The older VCs in Canada that had finance backgrounds and didn’t know how to handle the tech environment. They weren’t willing to invest in the concept of a Web-based startup without a business plan or a physical product. “To invest in a company, you need to understand them,” says Landa, and only recently has the environment seen more digitally-oriented VCs launch. As well, accelerators and incubators have poked up across the country over the last two years with FounderFuel and Year One Labs in Montreal, Extreme Startups in Toronto, and GrowLabs in Vancouver.

South of the border, increasingly high valuations in the Valley are sending some VCs to venture beyond the Caltrain line. While some funders still believe that the talent is just better in the Valley, Landa’s Grow Conference is aiming to change that by pulling speakers up to Vancouver for a three-day conference and demo day every year. High-value, talented companies and engineers with low self-esteem are as much as half the price of their American counterparts – and they’re increasingly making Canada a destination spot for talent acquisitions. So, while US VCs may not be outright investing in Canadian companies, they are making acqui-hires. Two recent examples are Acrylic Lab, which was just picked up by Facebook for its two designers, Dustin MacDonald and engineer Mark Davis, as well as Halifax’s GoInstant, which was purchased by SalesForce.com earlier this month.

All the factors that held the startup community back have started to pair with their inverse south of the border, to Canada’s benefit. Over the past two years, the northern tech scene has morphed into a giant Canadian goose popping out golden eggs, and at an astounding rate. There are now over 300,000 Canadian engineers working in tech in the United States.

The one thing Canada has going for it as an investment destination – not just a poaching ground – is the SR&ED tax credit, which covers half the cost of all scientific research and experimental development in the country. Meaning half the payroll of programmers is covered by the government. When Fred Wilson visited Kik’s Livingston in Waterloo and heard about the SR&ED, Livingston says his response was, “This country is crazy, but I love it.”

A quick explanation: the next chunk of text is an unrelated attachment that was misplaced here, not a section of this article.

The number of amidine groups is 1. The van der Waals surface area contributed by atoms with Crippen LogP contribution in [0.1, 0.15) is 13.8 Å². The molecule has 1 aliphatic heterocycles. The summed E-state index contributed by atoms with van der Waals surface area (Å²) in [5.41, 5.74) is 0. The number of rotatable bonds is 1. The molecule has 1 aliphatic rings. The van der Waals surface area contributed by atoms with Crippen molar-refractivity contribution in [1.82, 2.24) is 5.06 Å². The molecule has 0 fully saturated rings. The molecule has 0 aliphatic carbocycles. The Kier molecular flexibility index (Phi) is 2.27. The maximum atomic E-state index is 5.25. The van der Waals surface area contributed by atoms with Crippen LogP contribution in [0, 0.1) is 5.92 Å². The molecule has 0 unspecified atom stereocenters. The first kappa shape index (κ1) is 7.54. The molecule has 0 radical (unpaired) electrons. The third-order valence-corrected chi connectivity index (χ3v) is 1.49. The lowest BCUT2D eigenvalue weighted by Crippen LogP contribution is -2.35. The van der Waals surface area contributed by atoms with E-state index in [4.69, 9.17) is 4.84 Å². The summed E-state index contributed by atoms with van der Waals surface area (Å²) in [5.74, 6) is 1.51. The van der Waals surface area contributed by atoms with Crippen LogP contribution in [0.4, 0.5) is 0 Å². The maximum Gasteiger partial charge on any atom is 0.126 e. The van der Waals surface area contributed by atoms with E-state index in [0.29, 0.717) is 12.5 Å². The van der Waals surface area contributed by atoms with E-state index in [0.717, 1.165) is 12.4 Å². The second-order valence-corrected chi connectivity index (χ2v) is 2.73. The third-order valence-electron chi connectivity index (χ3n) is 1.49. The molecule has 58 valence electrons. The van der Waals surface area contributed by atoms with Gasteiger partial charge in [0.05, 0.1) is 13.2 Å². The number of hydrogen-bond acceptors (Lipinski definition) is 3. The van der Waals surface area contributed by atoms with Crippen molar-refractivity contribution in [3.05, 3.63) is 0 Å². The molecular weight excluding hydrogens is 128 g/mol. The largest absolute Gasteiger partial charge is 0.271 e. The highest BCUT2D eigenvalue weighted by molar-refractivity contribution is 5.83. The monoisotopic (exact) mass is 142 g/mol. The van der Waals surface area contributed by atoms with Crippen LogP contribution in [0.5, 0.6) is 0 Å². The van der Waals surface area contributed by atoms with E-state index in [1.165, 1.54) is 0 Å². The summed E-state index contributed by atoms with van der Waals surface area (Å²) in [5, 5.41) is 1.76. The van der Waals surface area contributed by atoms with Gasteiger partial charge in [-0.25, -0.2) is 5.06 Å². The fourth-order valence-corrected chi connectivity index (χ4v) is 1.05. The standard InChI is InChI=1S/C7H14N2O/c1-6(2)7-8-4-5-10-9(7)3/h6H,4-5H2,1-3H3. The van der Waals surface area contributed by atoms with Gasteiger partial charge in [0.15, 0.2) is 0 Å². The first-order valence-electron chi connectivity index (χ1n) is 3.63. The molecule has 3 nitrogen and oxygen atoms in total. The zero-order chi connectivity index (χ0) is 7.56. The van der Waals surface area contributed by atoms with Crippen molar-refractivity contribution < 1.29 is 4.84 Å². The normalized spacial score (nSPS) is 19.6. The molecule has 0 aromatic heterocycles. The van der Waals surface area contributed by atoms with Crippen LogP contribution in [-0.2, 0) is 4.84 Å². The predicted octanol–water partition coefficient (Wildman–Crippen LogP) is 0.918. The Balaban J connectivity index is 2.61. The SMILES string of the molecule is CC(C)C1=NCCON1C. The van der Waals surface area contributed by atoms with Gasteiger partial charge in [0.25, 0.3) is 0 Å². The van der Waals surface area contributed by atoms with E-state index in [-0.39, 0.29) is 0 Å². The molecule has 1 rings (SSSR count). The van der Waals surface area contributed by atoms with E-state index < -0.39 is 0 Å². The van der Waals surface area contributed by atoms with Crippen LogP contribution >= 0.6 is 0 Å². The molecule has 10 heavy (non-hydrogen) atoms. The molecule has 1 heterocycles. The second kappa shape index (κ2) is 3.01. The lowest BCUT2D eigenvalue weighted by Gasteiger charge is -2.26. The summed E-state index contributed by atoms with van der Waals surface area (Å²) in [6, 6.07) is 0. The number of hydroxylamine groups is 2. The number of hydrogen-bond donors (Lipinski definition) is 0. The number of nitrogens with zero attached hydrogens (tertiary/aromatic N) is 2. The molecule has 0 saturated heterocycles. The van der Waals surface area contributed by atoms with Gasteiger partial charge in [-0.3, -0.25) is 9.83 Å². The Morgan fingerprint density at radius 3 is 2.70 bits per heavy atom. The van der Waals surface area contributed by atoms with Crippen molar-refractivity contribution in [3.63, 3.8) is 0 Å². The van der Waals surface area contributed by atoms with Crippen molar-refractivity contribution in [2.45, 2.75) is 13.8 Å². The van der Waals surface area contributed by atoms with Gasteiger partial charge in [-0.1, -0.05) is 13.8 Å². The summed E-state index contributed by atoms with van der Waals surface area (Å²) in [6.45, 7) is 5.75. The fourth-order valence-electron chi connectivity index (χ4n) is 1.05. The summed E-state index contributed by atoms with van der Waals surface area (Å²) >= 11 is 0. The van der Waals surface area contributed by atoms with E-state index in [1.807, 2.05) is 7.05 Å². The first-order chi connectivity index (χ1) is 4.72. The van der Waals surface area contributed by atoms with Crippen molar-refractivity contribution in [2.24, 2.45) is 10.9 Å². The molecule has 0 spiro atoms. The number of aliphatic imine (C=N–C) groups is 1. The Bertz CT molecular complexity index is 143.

Landa believes that what’s holding back Canada’s startups – and several other ecosystems – is their inability to brand and promote themselves. Basically, the ability to push themselves into the limelight and not lose their shit at the slightest sign of criticism of their community.

But it’s not just a problem in Canada, “Anyone outside the Valley is terrible at branding themselves,” says Landa. While New York City is making a strong play for being the exception, that does seem to be the case. But it’s time to refocus, because there’s now more value in distant locations – as well as the retention rates for engineers hired to work locally is significantly higher – and investors, who are having problems even getting into meetings with Valley startups have started avoiding demo days because of the high valuation numbers. They’re all heading for the hills.

This is a pivotal moment for Canada. RIM didn’t help much when it was thriving, but now that it’s nosediving, it’s ejecting talent into the local community – which may turn out to be it’s biggest gift to Waterloo’s startups. A significant obstacle for Canada – a country with less population than most moderately successful social sites – won’t be talent, entrepreneurial spirit, or a tumbling giant. It’s the focus on being the next tech leader, not the next Canadian tech leader.

As Landa says, “[the community] needs to be industry focused, not Canadian focused.”